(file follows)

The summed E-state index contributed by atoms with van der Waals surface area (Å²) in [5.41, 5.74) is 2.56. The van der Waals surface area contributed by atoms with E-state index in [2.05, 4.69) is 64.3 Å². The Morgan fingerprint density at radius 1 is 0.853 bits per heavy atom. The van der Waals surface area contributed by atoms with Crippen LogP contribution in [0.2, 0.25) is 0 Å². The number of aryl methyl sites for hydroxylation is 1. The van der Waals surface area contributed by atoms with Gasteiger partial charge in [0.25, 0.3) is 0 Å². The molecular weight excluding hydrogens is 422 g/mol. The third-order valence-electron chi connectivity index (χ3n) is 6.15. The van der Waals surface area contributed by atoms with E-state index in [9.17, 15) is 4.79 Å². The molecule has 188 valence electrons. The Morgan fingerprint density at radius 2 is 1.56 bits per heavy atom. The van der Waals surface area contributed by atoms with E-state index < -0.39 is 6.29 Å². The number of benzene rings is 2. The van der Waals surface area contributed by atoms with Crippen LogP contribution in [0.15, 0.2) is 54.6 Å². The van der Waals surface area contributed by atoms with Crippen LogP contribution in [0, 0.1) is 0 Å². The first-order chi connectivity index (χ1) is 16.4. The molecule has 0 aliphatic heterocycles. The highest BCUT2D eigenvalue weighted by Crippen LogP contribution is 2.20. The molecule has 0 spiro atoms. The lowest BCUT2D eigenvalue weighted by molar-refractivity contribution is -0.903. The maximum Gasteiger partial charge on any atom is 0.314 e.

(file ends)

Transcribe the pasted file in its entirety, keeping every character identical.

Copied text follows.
The summed E-state index contributed by atoms with van der Waals surface area (Å²) in [5.41, 5.74) is 2.56. The van der Waals surface area contributed by atoms with E-state index in [2.05, 4.69) is 64.3 Å². The Morgan fingerprint density at radius 1 is 0.853 bits per heavy atom. The van der Waals surface area contributed by atoms with Crippen LogP contribution in [0.2, 0.25) is 0 Å². The number of aryl methyl sites for hydroxylation is 1. The van der Waals surface area contributed by atoms with Gasteiger partial charge in [0.25, 0.3) is 0 Å². The molecular weight excluding hydrogens is 422 g/mol. The third-order valence-electron chi connectivity index (χ3n) is 6.15. The van der Waals surface area contributed by atoms with E-state index in [9.17, 15) is 4.79 Å². The molecule has 188 valence electrons. The Morgan fingerprint density at radius 2 is 1.56 bits per heavy atom. The van der Waals surface area contributed by atoms with E-state index < -0.39 is 6.29 Å². The number of benzene rings is 2. The van der Waals surface area contributed by atoms with Crippen LogP contribution in [0.15, 0.2) is 54.6 Å². The van der Waals surface area contributed by atoms with Crippen LogP contribution in [0, 0.1) is 0 Å². The first-order chi connectivity index (χ1) is 16.4. The molecule has 0 aliphatic heterocycles. The highest BCUT2D eigenvalue weighted by Crippen LogP contribution is 2.20. The molecule has 0 spiro atoms. The lowest BCUT2D eigenvalue weighted by molar-refractivity contribution is -0.903. The maximum Gasteiger partial charge on any atom is 0.314 e.